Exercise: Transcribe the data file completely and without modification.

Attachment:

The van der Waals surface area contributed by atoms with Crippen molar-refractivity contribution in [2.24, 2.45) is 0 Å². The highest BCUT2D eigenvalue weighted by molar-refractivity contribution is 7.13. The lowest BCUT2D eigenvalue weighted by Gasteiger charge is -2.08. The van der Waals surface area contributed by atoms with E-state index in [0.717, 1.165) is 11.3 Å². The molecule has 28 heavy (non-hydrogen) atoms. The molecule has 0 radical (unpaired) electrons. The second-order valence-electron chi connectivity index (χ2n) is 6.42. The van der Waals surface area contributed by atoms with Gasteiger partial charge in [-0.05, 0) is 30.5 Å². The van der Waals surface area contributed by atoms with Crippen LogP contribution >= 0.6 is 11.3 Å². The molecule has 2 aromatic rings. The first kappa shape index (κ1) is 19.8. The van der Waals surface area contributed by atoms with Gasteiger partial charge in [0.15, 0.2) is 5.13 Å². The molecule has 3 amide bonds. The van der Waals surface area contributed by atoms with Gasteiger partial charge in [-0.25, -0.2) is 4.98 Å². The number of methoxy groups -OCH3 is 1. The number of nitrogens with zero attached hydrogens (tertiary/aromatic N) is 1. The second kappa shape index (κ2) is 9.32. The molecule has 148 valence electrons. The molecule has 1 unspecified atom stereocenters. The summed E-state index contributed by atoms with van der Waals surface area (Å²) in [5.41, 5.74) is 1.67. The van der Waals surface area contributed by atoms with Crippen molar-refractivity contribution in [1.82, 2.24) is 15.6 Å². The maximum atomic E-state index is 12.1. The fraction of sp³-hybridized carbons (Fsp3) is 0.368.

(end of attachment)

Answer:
The van der Waals surface area contributed by atoms with Crippen molar-refractivity contribution in [2.24, 2.45) is 0 Å². The highest BCUT2D eigenvalue weighted by molar-refractivity contribution is 7.13. The lowest BCUT2D eigenvalue weighted by Gasteiger charge is -2.08. The van der Waals surface area contributed by atoms with E-state index in [0.717, 1.165) is 11.3 Å². The molecule has 28 heavy (non-hydrogen) atoms. The molecule has 0 radical (unpaired) electrons. The second-order valence-electron chi connectivity index (χ2n) is 6.42. The van der Waals surface area contributed by atoms with Gasteiger partial charge in [-0.05, 0) is 30.5 Å². The van der Waals surface area contributed by atoms with Crippen LogP contribution >= 0.6 is 11.3 Å². The molecule has 2 aromatic rings. The first kappa shape index (κ1) is 19.8. The van der Waals surface area contributed by atoms with Gasteiger partial charge in [0.15, 0.2) is 5.13 Å². The molecule has 3 amide bonds. The van der Waals surface area contributed by atoms with Gasteiger partial charge in [-0.25, -0.2) is 4.98 Å². The number of methoxy groups -OCH3 is 1. The number of nitrogens with zero attached hydrogens (tertiary/aromatic N) is 1. The second kappa shape index (κ2) is 9.32. The molecule has 148 valence electrons. The molecule has 1 unspecified atom stereocenters. The summed E-state index contributed by atoms with van der Waals surface area (Å²) in [5.41, 5.74) is 1.67. The van der Waals surface area contributed by atoms with Crippen molar-refractivity contribution in [1.82, 2.24) is 15.6 Å². The maximum atomic E-state index is 12.1. The fraction of sp³-hybridized carbons (Fsp3) is 0.368.